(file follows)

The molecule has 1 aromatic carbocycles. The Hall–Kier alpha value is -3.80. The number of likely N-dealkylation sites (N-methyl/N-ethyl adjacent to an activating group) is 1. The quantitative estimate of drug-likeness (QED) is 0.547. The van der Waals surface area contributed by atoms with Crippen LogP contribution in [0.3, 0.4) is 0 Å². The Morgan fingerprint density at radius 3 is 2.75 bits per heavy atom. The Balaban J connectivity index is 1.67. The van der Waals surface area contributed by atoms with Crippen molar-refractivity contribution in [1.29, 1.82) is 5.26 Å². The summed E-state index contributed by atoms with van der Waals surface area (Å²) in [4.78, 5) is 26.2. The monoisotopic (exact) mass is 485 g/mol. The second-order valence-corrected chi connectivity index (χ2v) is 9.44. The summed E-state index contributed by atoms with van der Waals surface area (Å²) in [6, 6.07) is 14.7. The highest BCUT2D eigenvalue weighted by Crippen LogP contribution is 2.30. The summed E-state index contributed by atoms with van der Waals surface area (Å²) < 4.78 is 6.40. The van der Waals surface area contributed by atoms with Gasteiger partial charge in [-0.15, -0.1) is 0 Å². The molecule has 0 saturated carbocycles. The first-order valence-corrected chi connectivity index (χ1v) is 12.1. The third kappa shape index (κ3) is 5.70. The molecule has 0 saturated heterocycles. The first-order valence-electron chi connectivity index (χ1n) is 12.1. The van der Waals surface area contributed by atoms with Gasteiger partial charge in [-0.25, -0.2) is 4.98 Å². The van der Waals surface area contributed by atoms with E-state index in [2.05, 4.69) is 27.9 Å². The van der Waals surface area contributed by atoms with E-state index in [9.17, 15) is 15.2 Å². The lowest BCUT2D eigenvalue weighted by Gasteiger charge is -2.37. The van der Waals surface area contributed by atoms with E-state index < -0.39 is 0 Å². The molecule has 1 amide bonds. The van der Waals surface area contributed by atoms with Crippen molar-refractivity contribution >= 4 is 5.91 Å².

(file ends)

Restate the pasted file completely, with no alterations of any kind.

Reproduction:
The molecule has 1 aromatic carbocycles. The Hall–Kier alpha value is -3.80. The number of likely N-dealkylation sites (N-methyl/N-ethyl adjacent to an activating group) is 1. The quantitative estimate of drug-likeness (QED) is 0.547. The van der Waals surface area contributed by atoms with Crippen LogP contribution in [0.3, 0.4) is 0 Å². The Morgan fingerprint density at radius 3 is 2.75 bits per heavy atom. The Balaban J connectivity index is 1.67. The van der Waals surface area contributed by atoms with Crippen molar-refractivity contribution in [1.29, 1.82) is 5.26 Å². The summed E-state index contributed by atoms with van der Waals surface area (Å²) in [4.78, 5) is 26.2. The monoisotopic (exact) mass is 485 g/mol. The second-order valence-corrected chi connectivity index (χ2v) is 9.44. The summed E-state index contributed by atoms with van der Waals surface area (Å²) in [6, 6.07) is 14.7. The highest BCUT2D eigenvalue weighted by Crippen LogP contribution is 2.30. The summed E-state index contributed by atoms with van der Waals surface area (Å²) < 4.78 is 6.40. The van der Waals surface area contributed by atoms with Gasteiger partial charge in [-0.15, -0.1) is 0 Å². The molecule has 0 saturated carbocycles. The first-order valence-corrected chi connectivity index (χ1v) is 12.1. The third kappa shape index (κ3) is 5.70. The molecule has 0 saturated heterocycles. The first-order valence-electron chi connectivity index (χ1n) is 12.1. The van der Waals surface area contributed by atoms with Gasteiger partial charge in [-0.25, -0.2) is 4.98 Å². The van der Waals surface area contributed by atoms with E-state index in [2.05, 4.69) is 27.9 Å². The van der Waals surface area contributed by atoms with E-state index in [9.17, 15) is 15.2 Å². The lowest BCUT2D eigenvalue weighted by Gasteiger charge is -2.37. The van der Waals surface area contributed by atoms with E-state index < -0.39 is 0 Å². The molecule has 1 amide bonds. The van der Waals surface area contributed by atoms with Crippen molar-refractivity contribution >= 4 is 5.91 Å².